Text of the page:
More single-game tickets may be in works Unsold PSL seats will go into game-by-game stock

August 18, 1998|By Jon Morgan | Jon Morgan,SUN STAFF

If you camped out but still didn't get the seats you wanted for Ravens games when they went on sale over the weekend, hold on. More may become available in the fall.

The team started selling single-game tickets for the regular season over the weekend, and moved more than 15,000 of the 48,000 put up for sale for the final seven home games of the season. (The home opener on Sept. 6 against Pittsburgh had been sold out by lottery.)

Those tickets represent the 6,000 per game that Ravens officials have said they will set aside for fans who don't want to buy season tickets and the required permanent seat licenses.

A seat license, ranging in price from $250 to $3,000, is a one-time fee required of most season-ticket holders. It gives the holder the right and obligation to purchase season tickets each year as long as the team plays in Baltimore.

Depending on how sales of the licenses go, the team eventually will put back into game-by-game inventory any unsold seats now reserved for sale with seat licenses.

That should happen by the end of September or maybe early October, after the season has begun, said David Cope, Ravens vice president of marketing.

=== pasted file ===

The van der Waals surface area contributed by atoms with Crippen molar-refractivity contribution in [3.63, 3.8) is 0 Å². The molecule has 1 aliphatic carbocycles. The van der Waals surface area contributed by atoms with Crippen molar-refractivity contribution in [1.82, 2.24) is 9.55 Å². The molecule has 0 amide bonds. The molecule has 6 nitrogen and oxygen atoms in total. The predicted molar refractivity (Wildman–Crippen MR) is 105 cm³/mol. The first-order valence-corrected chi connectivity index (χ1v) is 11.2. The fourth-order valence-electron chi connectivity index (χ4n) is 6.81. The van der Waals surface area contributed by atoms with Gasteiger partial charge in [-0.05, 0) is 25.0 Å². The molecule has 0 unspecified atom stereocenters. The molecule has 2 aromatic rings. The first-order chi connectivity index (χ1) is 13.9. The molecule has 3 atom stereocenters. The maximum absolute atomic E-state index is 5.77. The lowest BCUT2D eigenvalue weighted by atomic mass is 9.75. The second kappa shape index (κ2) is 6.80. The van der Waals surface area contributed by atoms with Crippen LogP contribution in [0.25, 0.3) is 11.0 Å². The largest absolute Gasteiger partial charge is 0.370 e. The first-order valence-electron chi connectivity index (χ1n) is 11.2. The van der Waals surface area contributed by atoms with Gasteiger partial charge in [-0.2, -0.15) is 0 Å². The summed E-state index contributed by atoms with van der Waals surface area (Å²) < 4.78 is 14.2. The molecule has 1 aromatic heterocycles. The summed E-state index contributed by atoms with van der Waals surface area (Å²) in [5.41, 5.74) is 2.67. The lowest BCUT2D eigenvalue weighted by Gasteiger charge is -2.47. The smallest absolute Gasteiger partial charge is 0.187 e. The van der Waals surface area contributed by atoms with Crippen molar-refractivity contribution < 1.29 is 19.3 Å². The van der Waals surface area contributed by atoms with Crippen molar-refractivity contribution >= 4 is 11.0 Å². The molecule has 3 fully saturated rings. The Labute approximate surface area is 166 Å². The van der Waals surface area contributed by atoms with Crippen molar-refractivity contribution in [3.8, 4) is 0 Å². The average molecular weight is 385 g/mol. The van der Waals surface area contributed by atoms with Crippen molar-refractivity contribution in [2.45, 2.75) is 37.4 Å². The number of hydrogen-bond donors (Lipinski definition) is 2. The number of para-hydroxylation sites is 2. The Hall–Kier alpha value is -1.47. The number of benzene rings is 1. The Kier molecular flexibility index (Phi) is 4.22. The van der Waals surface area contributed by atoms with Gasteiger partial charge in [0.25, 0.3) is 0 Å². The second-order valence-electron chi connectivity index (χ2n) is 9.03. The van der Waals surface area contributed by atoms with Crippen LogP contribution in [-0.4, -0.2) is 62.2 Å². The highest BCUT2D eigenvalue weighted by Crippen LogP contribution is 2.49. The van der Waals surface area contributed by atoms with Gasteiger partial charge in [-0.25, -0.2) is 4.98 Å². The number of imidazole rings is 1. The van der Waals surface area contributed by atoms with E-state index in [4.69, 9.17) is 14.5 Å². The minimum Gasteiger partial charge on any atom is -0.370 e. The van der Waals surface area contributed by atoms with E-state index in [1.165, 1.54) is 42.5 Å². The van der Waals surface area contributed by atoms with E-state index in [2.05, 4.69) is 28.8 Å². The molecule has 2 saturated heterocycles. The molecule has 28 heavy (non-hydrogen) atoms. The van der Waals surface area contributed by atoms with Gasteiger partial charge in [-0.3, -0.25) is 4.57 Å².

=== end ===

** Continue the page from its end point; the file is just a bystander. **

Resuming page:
He said the team is satisfied with the pace of sales. The team has sold about 54,000 licenses, out of 59,000 offered for sale.

"We would have loved to sell out but we're happy with the way sales are going," Cope said.

He said the team expects to sell all its seat licenses by the start of the 1999 season.

Fans buying seat licenses after the season begins won't get a reduction in price for the licenses but will pay a prorated amount for the season tickets to reflect the missed games, he said.

The team last week began revoking licenses from fans who had failed to make final payments, he said. A few hundred buyers still had a balance due -- well after the deadline the team had set.

Some have paid up after being contacted and others have forfeited their deposits and licenses, which are returned to the pool for sale, he said.

Pub Date: 8/18/98

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